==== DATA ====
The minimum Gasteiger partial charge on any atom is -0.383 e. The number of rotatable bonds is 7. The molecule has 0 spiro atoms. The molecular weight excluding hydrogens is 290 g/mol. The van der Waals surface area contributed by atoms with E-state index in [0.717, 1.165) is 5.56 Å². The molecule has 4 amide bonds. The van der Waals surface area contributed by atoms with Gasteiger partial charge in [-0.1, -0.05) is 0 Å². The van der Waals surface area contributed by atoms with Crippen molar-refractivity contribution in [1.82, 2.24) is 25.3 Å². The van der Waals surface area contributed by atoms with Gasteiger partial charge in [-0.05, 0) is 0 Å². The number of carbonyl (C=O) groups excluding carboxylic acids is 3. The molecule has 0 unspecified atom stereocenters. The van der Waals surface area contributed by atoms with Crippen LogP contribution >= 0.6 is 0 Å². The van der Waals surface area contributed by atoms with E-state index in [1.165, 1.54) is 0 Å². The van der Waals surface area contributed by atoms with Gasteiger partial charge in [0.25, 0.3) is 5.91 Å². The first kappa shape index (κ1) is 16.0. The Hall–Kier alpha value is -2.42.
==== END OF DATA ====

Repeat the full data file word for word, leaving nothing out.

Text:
The minimum Gasteiger partial charge on any atom is -0.383 e. The number of rotatable bonds is 7. The molecule has 0 spiro atoms. The molecular weight excluding hydrogens is 290 g/mol. The van der Waals surface area contributed by atoms with E-state index in [0.717, 1.165) is 5.56 Å². The molecule has 4 amide bonds. The van der Waals surface area contributed by atoms with Gasteiger partial charge in [-0.1, -0.05) is 0 Å². The van der Waals surface area contributed by atoms with Crippen molar-refractivity contribution in [1.82, 2.24) is 25.3 Å². The van der Waals surface area contributed by atoms with Gasteiger partial charge in [-0.05, 0) is 0 Å². The number of carbonyl (C=O) groups excluding carboxylic acids is 3. The molecule has 0 unspecified atom stereocenters. The van der Waals surface area contributed by atoms with Crippen LogP contribution >= 0.6 is 0 Å². The van der Waals surface area contributed by atoms with E-state index in [1.165, 1.54) is 0 Å². The van der Waals surface area contributed by atoms with Gasteiger partial charge in [0.25, 0.3) is 5.91 Å². The first kappa shape index (κ1) is 16.0. The Hall–Kier alpha value is -2.42.